I got the chance to chat with Cesar Millan when he was in San Francisco before the holidays promoting his new book Cesar's Rules (and the Swiffer/ Macy's Holiday Pet Adoption Windows) and asked him all about entertaining with dogs at home. Since better behavior is a year-round New Year's resolution for many pet owners, learn his tips that you can try next time you have guests come knocking.
PetSugar: Why does my dog want to jump on new people that come in?
Cesar Millan: Every time something changes with a dog, an object or a human, they become curious. When the new humans come into the environment of the dog, if they don't know how to behave, then that triggers the excitement. The scent and the energy are two different things. The scent creates curiosity 'Who are you? How should I feel about you?' If the human is nervous, excited, tense or unsure, that triggers excitement in a dog.
Learn how to stop this and how to deal with more anxious dogs when you read more.
PS: How can I stop this?
CM: What I always suggest to people, when you come into someone's home and you meet the dog for the first time, this is a universal rule: no touch, no talk, no eye contact. So it looks like you are ignoring the dog but you're actually allowing the dog to see you as calm energy. For the most part, people want a minute of excitement and then they just want the dog to calm down but, when a dog interprets a human as a source of excitement, he's jumping on those people the whole entire time. How can you work with Mother Nature instead of going against Mother Nature? Understanding that animals react to calm energy regardless of species and, in the dog world, it's all about the scent. So the first time they see it, they want to smell it. Stay by the door. No touch, no talk, no eye contact. Once the dog moves away from it, then you can come in. That's the meaning of 'OK, I'm down with you.' When you meet somebody new in your house, you say 'Hi, how are you doing, what's your name and who did you come with?' and then once you become acquainted with the person, then you let them in. We have a process. Our process is ears, eyes; their process is nose. Many people just want to come in really fast and so the dog interprets that as 'I shouldn't trust you so I should block you.'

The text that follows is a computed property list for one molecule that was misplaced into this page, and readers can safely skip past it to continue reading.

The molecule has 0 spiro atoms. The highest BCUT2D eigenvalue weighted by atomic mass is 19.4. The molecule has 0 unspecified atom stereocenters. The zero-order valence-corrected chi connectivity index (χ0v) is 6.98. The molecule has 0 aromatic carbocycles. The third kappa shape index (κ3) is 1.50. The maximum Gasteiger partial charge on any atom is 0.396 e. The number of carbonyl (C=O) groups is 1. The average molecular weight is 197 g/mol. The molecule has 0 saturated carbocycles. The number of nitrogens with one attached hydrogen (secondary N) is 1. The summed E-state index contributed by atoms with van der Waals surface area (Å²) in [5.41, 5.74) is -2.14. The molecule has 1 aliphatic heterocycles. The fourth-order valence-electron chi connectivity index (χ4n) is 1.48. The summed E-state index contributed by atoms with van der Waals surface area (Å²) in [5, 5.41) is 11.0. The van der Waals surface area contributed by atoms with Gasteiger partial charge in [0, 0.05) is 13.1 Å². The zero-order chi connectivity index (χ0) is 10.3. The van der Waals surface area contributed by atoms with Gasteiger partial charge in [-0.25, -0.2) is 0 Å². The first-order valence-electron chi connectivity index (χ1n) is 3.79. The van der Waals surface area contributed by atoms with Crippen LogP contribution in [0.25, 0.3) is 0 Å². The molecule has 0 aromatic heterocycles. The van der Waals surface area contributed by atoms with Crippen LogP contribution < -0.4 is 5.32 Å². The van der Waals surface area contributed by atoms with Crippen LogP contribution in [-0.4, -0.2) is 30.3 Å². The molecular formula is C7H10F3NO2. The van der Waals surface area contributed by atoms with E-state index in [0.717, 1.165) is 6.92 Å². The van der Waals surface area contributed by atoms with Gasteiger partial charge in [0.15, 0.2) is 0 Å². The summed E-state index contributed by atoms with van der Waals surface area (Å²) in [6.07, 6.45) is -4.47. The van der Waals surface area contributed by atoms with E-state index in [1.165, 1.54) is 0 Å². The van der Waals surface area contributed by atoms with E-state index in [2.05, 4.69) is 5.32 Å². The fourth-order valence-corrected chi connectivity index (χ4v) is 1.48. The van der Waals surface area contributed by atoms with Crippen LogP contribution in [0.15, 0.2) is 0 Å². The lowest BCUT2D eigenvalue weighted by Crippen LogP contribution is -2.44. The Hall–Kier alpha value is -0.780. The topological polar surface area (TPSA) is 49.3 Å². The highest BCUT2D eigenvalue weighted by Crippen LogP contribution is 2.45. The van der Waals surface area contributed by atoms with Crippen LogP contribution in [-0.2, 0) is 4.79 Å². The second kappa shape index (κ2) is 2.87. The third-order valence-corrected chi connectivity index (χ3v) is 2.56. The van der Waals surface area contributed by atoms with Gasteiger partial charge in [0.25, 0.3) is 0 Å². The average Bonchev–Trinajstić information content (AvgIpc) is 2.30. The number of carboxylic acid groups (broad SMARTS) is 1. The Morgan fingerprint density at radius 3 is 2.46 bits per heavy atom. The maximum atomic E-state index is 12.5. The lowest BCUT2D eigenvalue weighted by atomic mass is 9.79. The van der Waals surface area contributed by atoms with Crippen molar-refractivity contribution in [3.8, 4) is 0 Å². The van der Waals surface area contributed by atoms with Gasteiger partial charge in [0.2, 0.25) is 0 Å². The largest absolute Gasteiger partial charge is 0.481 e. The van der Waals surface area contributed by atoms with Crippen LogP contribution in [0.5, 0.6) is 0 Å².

PS: Now I know what to do when people come over but how do I make sure my guests are on the same page?
CM: I think you should send them an email — 'I would like my dog to maintain a certain state of mind or behavior. This is what I would like for you guys to do. This is the gift you can do for me.' What I know is that when you involve people to help you, they want to do it. Tell them what to do . . . they're not gonna do it.
PS: How do I minimize anxiety for dogs that don't like company?
CM: It's even better for that dog to be ignored because it allows him to even become curious about people. Dog lovers want to touch every single dog, they want to look at every single dog and the dogs who are unsure, insecure of people or shy, they would just become even more afraid of them. He wants you to give him time so he can do it on his own. That builds self-esteem in that dog. You can use holidays or company to build self-esteem for your dog if everyone is willing to do whatever is best for him. If you give affection to a fearful dog, you nurture fear, you didn't get rid of his fear. We need to become aware that it's not what we want to give, it's what he needs from us. There is no knowledge behind instincts, it's all reaction. We have to remember that they don't rationalize.